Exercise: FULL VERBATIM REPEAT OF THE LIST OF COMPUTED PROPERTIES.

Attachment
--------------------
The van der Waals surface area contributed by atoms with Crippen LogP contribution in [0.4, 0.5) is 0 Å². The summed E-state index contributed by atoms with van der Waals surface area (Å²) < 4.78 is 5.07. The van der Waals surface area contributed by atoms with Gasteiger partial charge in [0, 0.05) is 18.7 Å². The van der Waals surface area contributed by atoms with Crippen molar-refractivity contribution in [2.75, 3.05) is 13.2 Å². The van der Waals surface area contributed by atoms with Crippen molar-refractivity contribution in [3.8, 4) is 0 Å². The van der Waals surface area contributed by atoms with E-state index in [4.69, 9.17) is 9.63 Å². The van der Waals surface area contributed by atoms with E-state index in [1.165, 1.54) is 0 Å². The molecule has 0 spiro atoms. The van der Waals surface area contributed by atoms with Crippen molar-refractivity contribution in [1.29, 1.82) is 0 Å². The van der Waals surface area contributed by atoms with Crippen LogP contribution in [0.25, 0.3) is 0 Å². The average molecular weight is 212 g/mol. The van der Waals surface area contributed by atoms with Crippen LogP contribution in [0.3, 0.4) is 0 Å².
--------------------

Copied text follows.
The van der Waals surface area contributed by atoms with Crippen LogP contribution in [0.4, 0.5) is 0 Å². The summed E-state index contributed by atoms with van der Waals surface area (Å²) < 4.78 is 5.07. The van der Waals surface area contributed by atoms with Gasteiger partial charge in [0, 0.05) is 18.7 Å². The van der Waals surface area contributed by atoms with Crippen molar-refractivity contribution in [2.75, 3.05) is 13.2 Å². The van der Waals surface area contributed by atoms with Crippen molar-refractivity contribution in [3.8, 4) is 0 Å². The van der Waals surface area contributed by atoms with E-state index in [4.69, 9.17) is 9.63 Å². The van der Waals surface area contributed by atoms with E-state index in [1.165, 1.54) is 0 Å². The molecule has 0 spiro atoms. The van der Waals surface area contributed by atoms with Crippen molar-refractivity contribution in [1.29, 1.82) is 0 Å². The van der Waals surface area contributed by atoms with Crippen LogP contribution in [0.25, 0.3) is 0 Å². The average molecular weight is 212 g/mol. The van der Waals surface area contributed by atoms with Crippen LogP contribution in [0.3, 0.4) is 0 Å².